I do aquaponics, so I don’t till the ground or fuss with fertilizer to grow all of our non-root veg (roots are possible, it’s just not worth the hassle to me); our root vegetables and perennials (like asparagus and berry bushes) are grown in various containers and we use potato towers to maximize production of that particular starch. We also have a mini orchard that grows 11 varieties of fruits through aggressive pruning and training the branches.
    I produce freshwater shrimp, tilapia, chickens, turkeys, rabbits, and we’re getting our bees and cow this spring (Jersey). I use a hydroponic based fodder system to supplement the pasture and to provide fresh greens in the winter.
    We compost all of the waste products and use what we need and sell the rest (market compost mixes with 5+ sources as being good for ‘Mel’s Mix’ sq ft gardening and it sells like hotcakes). I compost my mix for 2 years so as to not worry about anything the animal ingested being passed on. I’ve read that with a two year composting pet and even human manure can be considered safe for use (I’ve no intention of actually using human poo, just things I’ve come across during my research).

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  38. I hate to sound negative, but having grown up on a small farm you need more than one acre for a cow. Especially if you have a home and garden on that acre also. You are then having to buy the feed for your cow instead of growing your hay, which doesn’t make good economic sense.

  39. soon to be farmer

    I’ve bookmarked this site. Right now, I am looking at 2.35 acres (AZ). Will be purchasing soon. Yes, it is located in the desert (an hour away from parents, in case they have an emergency). I am on a fixed income, so this will be a partial self sustainable farm to begin with. Will be hauling water (cistern), will have solar power and propane (no trees on land). Will take a few years, been planning this for years.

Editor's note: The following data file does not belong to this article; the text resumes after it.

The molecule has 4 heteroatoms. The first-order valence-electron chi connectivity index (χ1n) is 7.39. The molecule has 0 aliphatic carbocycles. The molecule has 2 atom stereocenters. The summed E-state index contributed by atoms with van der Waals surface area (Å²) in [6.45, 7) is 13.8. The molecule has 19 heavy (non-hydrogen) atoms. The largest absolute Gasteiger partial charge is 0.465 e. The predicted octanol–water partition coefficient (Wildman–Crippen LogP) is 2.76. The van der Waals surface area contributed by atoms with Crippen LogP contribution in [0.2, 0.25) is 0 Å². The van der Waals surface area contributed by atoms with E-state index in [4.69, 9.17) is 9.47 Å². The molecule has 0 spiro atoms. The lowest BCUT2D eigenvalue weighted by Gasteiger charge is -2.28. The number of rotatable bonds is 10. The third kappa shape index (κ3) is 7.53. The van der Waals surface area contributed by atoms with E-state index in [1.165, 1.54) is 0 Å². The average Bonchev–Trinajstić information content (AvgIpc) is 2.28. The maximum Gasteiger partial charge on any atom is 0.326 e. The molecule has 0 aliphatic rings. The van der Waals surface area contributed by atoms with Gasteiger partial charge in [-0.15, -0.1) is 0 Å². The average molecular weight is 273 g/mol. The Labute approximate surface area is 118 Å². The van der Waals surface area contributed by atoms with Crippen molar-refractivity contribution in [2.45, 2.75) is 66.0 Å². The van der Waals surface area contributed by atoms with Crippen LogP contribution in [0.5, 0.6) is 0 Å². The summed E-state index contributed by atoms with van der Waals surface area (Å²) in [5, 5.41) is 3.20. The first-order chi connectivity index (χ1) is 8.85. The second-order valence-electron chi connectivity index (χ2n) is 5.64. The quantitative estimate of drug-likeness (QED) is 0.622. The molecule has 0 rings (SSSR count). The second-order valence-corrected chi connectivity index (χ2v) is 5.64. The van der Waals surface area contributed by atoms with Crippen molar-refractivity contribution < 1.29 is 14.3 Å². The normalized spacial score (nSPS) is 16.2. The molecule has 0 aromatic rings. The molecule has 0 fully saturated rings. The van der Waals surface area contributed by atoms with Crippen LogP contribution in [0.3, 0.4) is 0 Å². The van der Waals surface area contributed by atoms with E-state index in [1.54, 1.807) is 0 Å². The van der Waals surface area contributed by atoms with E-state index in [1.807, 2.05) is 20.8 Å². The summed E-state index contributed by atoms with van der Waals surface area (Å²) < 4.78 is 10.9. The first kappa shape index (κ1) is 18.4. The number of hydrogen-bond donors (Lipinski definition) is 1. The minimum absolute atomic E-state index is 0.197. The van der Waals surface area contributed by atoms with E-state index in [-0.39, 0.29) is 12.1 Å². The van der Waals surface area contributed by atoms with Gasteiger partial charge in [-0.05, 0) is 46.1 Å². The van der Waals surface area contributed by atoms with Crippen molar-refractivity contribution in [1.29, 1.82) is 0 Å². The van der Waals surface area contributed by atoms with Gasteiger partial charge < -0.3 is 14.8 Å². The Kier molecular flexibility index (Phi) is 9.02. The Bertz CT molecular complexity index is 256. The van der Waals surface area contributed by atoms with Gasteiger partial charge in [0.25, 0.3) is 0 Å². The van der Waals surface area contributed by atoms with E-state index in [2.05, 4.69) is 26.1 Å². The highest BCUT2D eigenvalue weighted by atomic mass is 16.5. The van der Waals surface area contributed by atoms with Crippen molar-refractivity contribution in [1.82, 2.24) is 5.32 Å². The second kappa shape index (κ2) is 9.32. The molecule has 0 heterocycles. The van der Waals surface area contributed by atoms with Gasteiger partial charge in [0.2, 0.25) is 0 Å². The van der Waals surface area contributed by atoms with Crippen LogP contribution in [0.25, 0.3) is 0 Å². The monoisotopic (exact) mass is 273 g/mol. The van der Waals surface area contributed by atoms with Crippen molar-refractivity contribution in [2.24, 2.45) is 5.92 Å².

I plan on having chickens for eggs & meat, a small dairy/meat goat (2 or 3?), a couple sheep for dairy/meat/wool, a few ducks & turkeys, and rabbits (fresh rabbit is tasty & great pelts, Rex rabbits), a couple pot belly pigs and perhaps a Dexter or two. I do plan on buying the 2 acres next door too (once original land is paid for).
    A raised vegetable garden, dwarf fruit trees, grapes, strawberries, etc.
    Been doing a lot of research over the years, planning, etc. Which animals can be left together? Cows and goats? Any others? What type of food can I plant for the animals (clover grass mixed with what other type)?
    As I stated earlier, this will take a few years to accomplish. I will be starting off with the raised garden, trees, grapes, etc. So I need to know in advance what type of feed I need to plant for my future animals. Which ones can be fed leftovers from the house? What do you do with the leftovers from butchering your own animals? Which ones can be given fresh milk, excess food from the garden?
    Note: It is just me, 1 cat, and a future dog or two.